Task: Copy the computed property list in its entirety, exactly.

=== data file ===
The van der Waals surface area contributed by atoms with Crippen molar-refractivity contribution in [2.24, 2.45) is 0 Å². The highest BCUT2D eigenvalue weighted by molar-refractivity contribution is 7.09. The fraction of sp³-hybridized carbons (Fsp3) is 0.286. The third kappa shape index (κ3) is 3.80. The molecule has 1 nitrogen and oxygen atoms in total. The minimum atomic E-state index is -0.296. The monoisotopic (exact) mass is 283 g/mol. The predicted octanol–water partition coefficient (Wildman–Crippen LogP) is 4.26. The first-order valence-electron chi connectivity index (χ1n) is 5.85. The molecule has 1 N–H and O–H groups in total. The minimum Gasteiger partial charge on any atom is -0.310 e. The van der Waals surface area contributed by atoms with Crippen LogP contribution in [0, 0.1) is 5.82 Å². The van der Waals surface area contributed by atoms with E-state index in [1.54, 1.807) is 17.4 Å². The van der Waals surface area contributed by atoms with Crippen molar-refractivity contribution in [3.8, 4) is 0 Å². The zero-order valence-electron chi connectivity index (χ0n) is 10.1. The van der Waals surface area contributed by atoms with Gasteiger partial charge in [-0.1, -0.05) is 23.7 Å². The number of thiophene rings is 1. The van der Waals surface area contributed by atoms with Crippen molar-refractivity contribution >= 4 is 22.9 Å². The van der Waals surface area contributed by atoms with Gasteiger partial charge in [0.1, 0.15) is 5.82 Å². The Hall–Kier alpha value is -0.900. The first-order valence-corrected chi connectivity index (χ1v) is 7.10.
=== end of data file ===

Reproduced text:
The van der Waals surface area contributed by atoms with Crippen molar-refractivity contribution in [2.24, 2.45) is 0 Å². The highest BCUT2D eigenvalue weighted by molar-refractivity contribution is 7.09. The fraction of sp³-hybridized carbons (Fsp3) is 0.286. The third kappa shape index (κ3) is 3.80. The molecule has 1 nitrogen and oxygen atoms in total. The minimum atomic E-state index is -0.296. The monoisotopic (exact) mass is 283 g/mol. The predicted octanol–water partition coefficient (Wildman–Crippen LogP) is 4.26. The first-order valence-electron chi connectivity index (χ1n) is 5.85. The molecule has 1 N–H and O–H groups in total. The minimum Gasteiger partial charge on any atom is -0.310 e. The van der Waals surface area contributed by atoms with Crippen LogP contribution in [0, 0.1) is 5.82 Å². The van der Waals surface area contributed by atoms with E-state index in [1.54, 1.807) is 17.4 Å². The van der Waals surface area contributed by atoms with Crippen molar-refractivity contribution in [3.8, 4) is 0 Å². The zero-order valence-electron chi connectivity index (χ0n) is 10.1. The van der Waals surface area contributed by atoms with Gasteiger partial charge in [-0.1, -0.05) is 23.7 Å². The number of thiophene rings is 1. The van der Waals surface area contributed by atoms with Crippen molar-refractivity contribution >= 4 is 22.9 Å². The van der Waals surface area contributed by atoms with Gasteiger partial charge in [0.1, 0.15) is 5.82 Å². The Hall–Kier alpha value is -0.900. The first-order valence-corrected chi connectivity index (χ1v) is 7.10.